We work at the grassroots level throughout the Muslim World to counter violent extremism before it takes hold, to promote tolerance and understanding, and to foster better relations with the United States.
The following is a guest post from AUA Mosaic Fellowship recipient Brent Mullen. Brent recently arrived in Jordan to teach English through Geovisions. To find an amazing volunteer opportunity like this one, search the AUA Directory of Recommended Organizations© today.
As the taxi cab left the airport and navigated the streets of Amman, the sights brought back good memories of the Middle East: the familiar tan, dusty landscape, people hanging out in the streets, and cars honking everywhere and driving seemingly without rules. The taxi cab ride through the city was like a roller
All of these things brought a smile to my face and I thought: it feels good to be back!
At my host family’s house, I was introduced to a traditional Jordanian dish, mansaf, which is lamb in a sauce of fermented dried yogurt with rice. Middle Eastern food is one of the many reasons I have been excited about coming to Jordan. Since arriving, I have learned the importance of this national dish. While we sat around the dinner table, I quickly learned that my comprehension of conversational Arabic language is, to say the least, in the beginning stages. On the other hand, I discovered my host family’s English is at about the same level as my Arabic. The challenge is welcome though because I came here to improve my Arabic, and there is no better way to improve than by having to speak it and listen to it all the time!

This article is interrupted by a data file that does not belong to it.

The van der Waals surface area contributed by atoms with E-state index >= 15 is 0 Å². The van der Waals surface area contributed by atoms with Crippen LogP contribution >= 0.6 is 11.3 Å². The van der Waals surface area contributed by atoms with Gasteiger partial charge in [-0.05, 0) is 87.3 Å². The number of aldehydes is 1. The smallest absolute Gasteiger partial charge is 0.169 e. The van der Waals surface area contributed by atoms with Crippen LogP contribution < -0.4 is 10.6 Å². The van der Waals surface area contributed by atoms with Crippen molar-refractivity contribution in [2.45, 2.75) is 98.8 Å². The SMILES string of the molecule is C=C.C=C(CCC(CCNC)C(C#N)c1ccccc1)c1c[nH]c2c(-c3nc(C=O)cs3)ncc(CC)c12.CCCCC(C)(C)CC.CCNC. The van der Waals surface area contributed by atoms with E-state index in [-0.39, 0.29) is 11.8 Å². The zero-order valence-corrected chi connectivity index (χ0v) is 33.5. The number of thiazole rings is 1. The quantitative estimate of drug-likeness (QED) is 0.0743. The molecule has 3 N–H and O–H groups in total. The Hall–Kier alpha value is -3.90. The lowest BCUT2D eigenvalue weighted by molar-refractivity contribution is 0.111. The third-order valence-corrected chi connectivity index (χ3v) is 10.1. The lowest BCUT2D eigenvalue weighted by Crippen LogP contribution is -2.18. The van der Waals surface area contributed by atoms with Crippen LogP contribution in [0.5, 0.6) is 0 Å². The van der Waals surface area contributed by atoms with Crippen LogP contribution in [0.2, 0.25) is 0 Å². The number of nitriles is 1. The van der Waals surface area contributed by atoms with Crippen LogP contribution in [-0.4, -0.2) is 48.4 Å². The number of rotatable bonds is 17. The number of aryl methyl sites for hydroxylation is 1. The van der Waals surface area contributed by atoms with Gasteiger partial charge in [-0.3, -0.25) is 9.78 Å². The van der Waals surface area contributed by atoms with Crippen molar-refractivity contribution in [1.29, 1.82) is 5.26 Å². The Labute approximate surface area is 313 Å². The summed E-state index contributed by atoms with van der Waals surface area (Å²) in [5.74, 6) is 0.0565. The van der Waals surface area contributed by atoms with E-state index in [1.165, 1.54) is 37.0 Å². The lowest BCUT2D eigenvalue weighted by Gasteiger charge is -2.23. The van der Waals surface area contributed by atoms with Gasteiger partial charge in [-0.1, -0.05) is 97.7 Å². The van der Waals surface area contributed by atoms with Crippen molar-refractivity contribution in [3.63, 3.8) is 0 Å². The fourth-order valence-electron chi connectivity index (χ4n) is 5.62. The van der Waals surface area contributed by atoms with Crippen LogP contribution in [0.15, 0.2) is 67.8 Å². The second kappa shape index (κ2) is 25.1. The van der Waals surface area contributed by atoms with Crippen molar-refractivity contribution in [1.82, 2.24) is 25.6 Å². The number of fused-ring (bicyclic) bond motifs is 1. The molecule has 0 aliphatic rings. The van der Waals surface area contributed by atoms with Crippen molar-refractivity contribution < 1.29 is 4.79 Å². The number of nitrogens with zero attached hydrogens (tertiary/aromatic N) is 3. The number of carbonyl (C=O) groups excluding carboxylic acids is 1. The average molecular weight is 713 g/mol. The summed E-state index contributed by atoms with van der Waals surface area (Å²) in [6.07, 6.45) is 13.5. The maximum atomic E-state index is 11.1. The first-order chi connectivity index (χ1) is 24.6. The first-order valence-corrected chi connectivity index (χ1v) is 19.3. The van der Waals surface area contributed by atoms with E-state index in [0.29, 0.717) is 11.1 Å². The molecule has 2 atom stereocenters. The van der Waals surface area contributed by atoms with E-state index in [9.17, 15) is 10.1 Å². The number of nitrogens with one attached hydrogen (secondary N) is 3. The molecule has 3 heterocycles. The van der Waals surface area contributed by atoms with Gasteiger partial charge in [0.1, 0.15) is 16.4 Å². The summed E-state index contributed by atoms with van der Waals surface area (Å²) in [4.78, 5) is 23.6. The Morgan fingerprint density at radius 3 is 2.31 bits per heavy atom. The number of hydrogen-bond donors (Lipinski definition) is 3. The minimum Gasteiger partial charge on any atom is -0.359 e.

I have now been in Jordan for almost a week, and it has been a busy one. My house is near the main street of the neighborhood, and walking down the street lined by little shops is like walking through a bustling string of classrooms. Jordanians always stop to talk to me and are curious about where I am from. Through these interactions we each learn new words and how to use them in conversation. On multiple occasions, these meet-and-greets have turned into an hour-long conversation over a “sandweesh” falafel and a Pepsi. Jordanians are curious about my homeland, and I am excited to tell them about where I’m from.
A common topic of interest is the presidential race currently going on in America. The question I’m most often asked is “Who is good, Romney or Obama?”As for me, I am curious about their lives and have heard some interesting stories that are helping me understand Jordanian culture and way of life. The best phrase in any conversation – and I hear it often – is “Jordan welcomes you, my friend,” which is always followed by a hearty handshake.